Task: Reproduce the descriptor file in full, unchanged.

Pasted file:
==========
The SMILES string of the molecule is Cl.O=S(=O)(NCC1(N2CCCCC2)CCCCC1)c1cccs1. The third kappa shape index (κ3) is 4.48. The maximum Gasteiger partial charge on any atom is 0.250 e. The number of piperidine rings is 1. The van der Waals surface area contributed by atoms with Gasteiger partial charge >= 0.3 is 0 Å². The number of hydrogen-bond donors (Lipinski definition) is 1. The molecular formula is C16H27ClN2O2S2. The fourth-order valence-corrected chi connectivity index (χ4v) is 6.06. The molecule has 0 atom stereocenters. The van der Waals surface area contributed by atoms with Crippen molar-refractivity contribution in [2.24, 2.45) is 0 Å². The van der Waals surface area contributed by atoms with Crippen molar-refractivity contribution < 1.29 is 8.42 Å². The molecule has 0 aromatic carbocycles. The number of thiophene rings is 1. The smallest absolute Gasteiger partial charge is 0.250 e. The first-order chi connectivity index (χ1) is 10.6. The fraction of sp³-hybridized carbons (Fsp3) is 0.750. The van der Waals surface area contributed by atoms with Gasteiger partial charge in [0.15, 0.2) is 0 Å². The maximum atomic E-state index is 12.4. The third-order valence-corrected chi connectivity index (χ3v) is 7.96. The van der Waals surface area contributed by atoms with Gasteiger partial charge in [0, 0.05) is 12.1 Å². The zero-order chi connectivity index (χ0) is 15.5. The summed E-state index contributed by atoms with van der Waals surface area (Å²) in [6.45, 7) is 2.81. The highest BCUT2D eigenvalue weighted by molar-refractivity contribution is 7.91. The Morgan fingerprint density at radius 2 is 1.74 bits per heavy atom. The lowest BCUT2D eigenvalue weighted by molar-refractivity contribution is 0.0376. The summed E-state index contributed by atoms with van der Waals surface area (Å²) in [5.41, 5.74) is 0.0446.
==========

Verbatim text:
The SMILES string of the molecule is Cl.O=S(=O)(NCC1(N2CCCCC2)CCCCC1)c1cccs1. The third kappa shape index (κ3) is 4.48. The maximum Gasteiger partial charge on any atom is 0.250 e. The number of piperidine rings is 1. The van der Waals surface area contributed by atoms with Gasteiger partial charge >= 0.3 is 0 Å². The number of hydrogen-bond donors (Lipinski definition) is 1. The molecular formula is C16H27ClN2O2S2. The fourth-order valence-corrected chi connectivity index (χ4v) is 6.06. The molecule has 0 atom stereocenters. The van der Waals surface area contributed by atoms with Crippen molar-refractivity contribution in [2.24, 2.45) is 0 Å². The van der Waals surface area contributed by atoms with Crippen molar-refractivity contribution < 1.29 is 8.42 Å². The molecule has 0 aromatic carbocycles. The number of thiophene rings is 1. The smallest absolute Gasteiger partial charge is 0.250 e. The first-order chi connectivity index (χ1) is 10.6. The fraction of sp³-hybridized carbons (Fsp3) is 0.750. The van der Waals surface area contributed by atoms with Gasteiger partial charge in [0.15, 0.2) is 0 Å². The maximum atomic E-state index is 12.4. The third-order valence-corrected chi connectivity index (χ3v) is 7.96. The van der Waals surface area contributed by atoms with Gasteiger partial charge in [0, 0.05) is 12.1 Å². The zero-order chi connectivity index (χ0) is 15.5. The summed E-state index contributed by atoms with van der Waals surface area (Å²) in [6.45, 7) is 2.81. The highest BCUT2D eigenvalue weighted by molar-refractivity contribution is 7.91. The Morgan fingerprint density at radius 2 is 1.74 bits per heavy atom. The lowest BCUT2D eigenvalue weighted by molar-refractivity contribution is 0.0376. The summed E-state index contributed by atoms with van der Waals surface area (Å²) in [5.41, 5.74) is 0.0446.